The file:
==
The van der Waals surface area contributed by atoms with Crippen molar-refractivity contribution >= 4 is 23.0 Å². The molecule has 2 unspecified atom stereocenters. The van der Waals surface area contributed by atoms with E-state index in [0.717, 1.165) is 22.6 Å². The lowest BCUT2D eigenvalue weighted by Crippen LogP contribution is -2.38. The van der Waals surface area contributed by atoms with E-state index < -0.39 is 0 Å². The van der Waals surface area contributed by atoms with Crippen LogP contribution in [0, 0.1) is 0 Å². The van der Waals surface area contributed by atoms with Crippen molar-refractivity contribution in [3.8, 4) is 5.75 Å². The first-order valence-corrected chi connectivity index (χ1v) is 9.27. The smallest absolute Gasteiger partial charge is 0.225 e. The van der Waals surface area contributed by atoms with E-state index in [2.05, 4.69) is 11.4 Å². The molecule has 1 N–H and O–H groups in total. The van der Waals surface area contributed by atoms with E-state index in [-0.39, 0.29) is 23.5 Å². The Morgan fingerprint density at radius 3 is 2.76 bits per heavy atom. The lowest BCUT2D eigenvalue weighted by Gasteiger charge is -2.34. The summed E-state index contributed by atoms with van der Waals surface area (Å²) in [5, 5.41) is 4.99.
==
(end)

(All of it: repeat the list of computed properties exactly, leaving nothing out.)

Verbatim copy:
The van der Waals surface area contributed by atoms with Crippen molar-refractivity contribution >= 4 is 23.0 Å². The molecule has 2 unspecified atom stereocenters. The van der Waals surface area contributed by atoms with E-state index in [0.717, 1.165) is 22.6 Å². The lowest BCUT2D eigenvalue weighted by Crippen LogP contribution is -2.38. The van der Waals surface area contributed by atoms with E-state index < -0.39 is 0 Å². The van der Waals surface area contributed by atoms with Crippen LogP contribution in [0, 0.1) is 0 Å². The van der Waals surface area contributed by atoms with Crippen molar-refractivity contribution in [3.8, 4) is 5.75 Å². The first-order valence-corrected chi connectivity index (χ1v) is 9.27. The smallest absolute Gasteiger partial charge is 0.225 e. The van der Waals surface area contributed by atoms with E-state index in [2.05, 4.69) is 11.4 Å². The molecule has 1 N–H and O–H groups in total. The van der Waals surface area contributed by atoms with E-state index in [-0.39, 0.29) is 23.5 Å². The Morgan fingerprint density at radius 3 is 2.76 bits per heavy atom. The lowest BCUT2D eigenvalue weighted by Gasteiger charge is -2.34. The summed E-state index contributed by atoms with van der Waals surface area (Å²) in [5, 5.41) is 4.99.